Ransomware Lessons

USB Hacks - @SeniorDBA

Ransomware is malicious software that attacks a computer or your entire network to force you to pay a fee (ransom) to regain access to your systems. If the fee is not paid within a set timeframe, the criminals who now has access to your systems will wipe the data. Since those systems are unavailable to your organization most businesses are faced with a decision to pay the ransom and get back to business or refuse to pay the ransom and risk forever losing customer data.

Like any other virus or malware the ransomware is usually downloaded from the internet, most often by clicking a suspicious link in an email or on a website.

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How to disable macros in Microsoft Office

Macro Virus - SeniorDBA

Not everyone has the level of technical expertise to understand why macros are dangerous, or how to disable them. Macros are a really powerful feature in Microsoft Office, allowing you to do many difficult things with the click of a button. These complicated tasks might be formatting a spreadsheet, inserting a standard block of text in Word documents, etc. The problem is malicious code, like a macro virus, can automatically be executed as a standard macro when the user opens a document from an untrusted source.

The creators of these malicious code segments attempt to prevent users from catching on by disguising their malicious document, usually sent as an email attachment,  as something seemingly routine. There are active malware efforts that are actively infecting user computers right now, with examples like PowerSniff! or other examples that have been around in one form or another for many years.

There are three things will prevent almost 100% of all infections:

  • Disable macros in Microsoft Office. This is fairly easy for even non-technical users to accomplish.
  • Another great way to prevent infections is to never open an attachment from an untrusted source.
  • You should also be running anti-virus and anti-malware software on your computer.

These three things will prevent almost 100% of infections.

Disabling Macros in Microsoft Office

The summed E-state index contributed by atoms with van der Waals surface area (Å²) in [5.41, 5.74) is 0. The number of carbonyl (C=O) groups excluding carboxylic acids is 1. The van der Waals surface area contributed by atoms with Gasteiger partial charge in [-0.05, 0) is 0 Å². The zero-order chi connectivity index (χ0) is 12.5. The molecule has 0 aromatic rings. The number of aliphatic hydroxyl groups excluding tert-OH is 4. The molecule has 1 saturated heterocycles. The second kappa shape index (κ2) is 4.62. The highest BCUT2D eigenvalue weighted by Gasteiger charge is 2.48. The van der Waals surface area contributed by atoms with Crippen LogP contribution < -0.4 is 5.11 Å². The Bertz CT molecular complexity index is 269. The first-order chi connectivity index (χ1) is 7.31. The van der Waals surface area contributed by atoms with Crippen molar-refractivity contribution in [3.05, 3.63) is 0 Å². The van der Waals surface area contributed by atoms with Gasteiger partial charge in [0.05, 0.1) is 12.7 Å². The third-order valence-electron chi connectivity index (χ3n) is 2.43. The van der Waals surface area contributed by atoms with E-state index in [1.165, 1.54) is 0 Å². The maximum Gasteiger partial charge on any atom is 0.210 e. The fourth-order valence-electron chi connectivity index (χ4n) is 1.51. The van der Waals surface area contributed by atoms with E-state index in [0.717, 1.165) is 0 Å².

1. Click File > Options.
  2. Click Trust Center, and then click Trust Center Settings.
  3. In the Trust Center, click Macro Settings, where you can make any changes you want and approve them by clicking OK.

Microsoft Office Trust Center - SeniorDBA

Enterprise Efforts

As a technical person, there are several things you can do at your company to help prevent a successful malware attack.

  • Security Training – Make sure you create a policy that outlines user responsibilities for cybersecurity. This includes be aware of potential cyber threats, not opening attachments from untrusted sources, selecting strong passwords, etc. This includes the potential risks of opening macro-enabled office documents.
  • Anti-Malware and Anti-Virus – While software will never be 100% effective in detecting and blocking infections, it can be more effective than nothing.
  • Anti-Spam – Build rules in your spam tool to automatically restrict email attachments with a .zip extension.
  • Default Microsoft Office Security – Use the default setting of “High” for Macro security on all Microsoft Office applications.
  • PowerShell – Publish a Group Policy Object that restricts the use of PowerShell for most users. Allow PowerShell for specific power users on a case-by-case basis.
  • Monitor Activity – Look for unexpected pings from internal computers and keep an eye on unusual network activity.

 

Enterprise Security Tips

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Network security is increasingly important. Private and public enterprises have already spent billions of dollars to bolster security over the past several years, yet attackers consistently succeed in evading whatever roadblocks are erected to block their access to sensitive data.

This issue has led many organizations to embrace a simpler approach focused on securing people, processes, and technology. You can’t view security functions as a nuisance,  but as a strategic enabler of new initiatives and a way to make your company more competitive in a global market.

These simple steps might help your company return to basic security techniques.